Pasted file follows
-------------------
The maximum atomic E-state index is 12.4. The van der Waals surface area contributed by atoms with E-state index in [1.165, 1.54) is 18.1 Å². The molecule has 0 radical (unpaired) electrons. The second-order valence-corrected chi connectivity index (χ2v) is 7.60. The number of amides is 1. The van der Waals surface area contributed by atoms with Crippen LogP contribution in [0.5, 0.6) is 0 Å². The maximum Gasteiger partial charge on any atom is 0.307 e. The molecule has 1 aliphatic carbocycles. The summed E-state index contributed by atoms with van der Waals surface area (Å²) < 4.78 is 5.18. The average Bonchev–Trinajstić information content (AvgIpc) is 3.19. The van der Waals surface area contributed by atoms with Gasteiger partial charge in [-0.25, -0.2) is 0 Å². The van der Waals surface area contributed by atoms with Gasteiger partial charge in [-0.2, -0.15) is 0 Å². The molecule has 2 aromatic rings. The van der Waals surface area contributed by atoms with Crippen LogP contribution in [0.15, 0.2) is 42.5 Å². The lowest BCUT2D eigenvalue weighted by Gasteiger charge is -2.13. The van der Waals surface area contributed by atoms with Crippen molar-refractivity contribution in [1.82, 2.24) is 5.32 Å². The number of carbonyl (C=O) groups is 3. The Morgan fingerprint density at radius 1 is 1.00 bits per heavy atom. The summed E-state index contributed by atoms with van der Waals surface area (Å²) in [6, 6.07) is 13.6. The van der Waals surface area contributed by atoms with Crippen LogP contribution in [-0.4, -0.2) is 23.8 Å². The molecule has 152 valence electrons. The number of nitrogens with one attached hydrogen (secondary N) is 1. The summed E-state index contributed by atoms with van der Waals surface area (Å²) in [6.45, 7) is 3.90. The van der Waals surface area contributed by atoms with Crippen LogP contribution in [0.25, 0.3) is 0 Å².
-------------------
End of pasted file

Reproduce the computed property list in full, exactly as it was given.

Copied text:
The maximum atomic E-state index is 12.4. The van der Waals surface area contributed by atoms with E-state index in [1.165, 1.54) is 18.1 Å². The molecule has 0 radical (unpaired) electrons. The second-order valence-corrected chi connectivity index (χ2v) is 7.60. The number of amides is 1. The van der Waals surface area contributed by atoms with Crippen LogP contribution in [0.5, 0.6) is 0 Å². The maximum Gasteiger partial charge on any atom is 0.307 e. The molecule has 1 aliphatic carbocycles. The summed E-state index contributed by atoms with van der Waals surface area (Å²) < 4.78 is 5.18. The average Bonchev–Trinajstić information content (AvgIpc) is 3.19. The van der Waals surface area contributed by atoms with Gasteiger partial charge in [-0.25, -0.2) is 0 Å². The van der Waals surface area contributed by atoms with Gasteiger partial charge in [-0.2, -0.15) is 0 Å². The molecule has 2 aromatic rings. The van der Waals surface area contributed by atoms with Crippen LogP contribution in [0.15, 0.2) is 42.5 Å². The lowest BCUT2D eigenvalue weighted by Gasteiger charge is -2.13. The van der Waals surface area contributed by atoms with Crippen molar-refractivity contribution in [1.82, 2.24) is 5.32 Å². The number of carbonyl (C=O) groups is 3. The Morgan fingerprint density at radius 1 is 1.00 bits per heavy atom. The summed E-state index contributed by atoms with van der Waals surface area (Å²) in [6, 6.07) is 13.6. The van der Waals surface area contributed by atoms with Crippen LogP contribution in [-0.4, -0.2) is 23.8 Å². The molecule has 152 valence electrons. The number of nitrogens with one attached hydrogen (secondary N) is 1. The summed E-state index contributed by atoms with van der Waals surface area (Å²) in [6.45, 7) is 3.90. The van der Waals surface area contributed by atoms with Crippen LogP contribution in [0.25, 0.3) is 0 Å².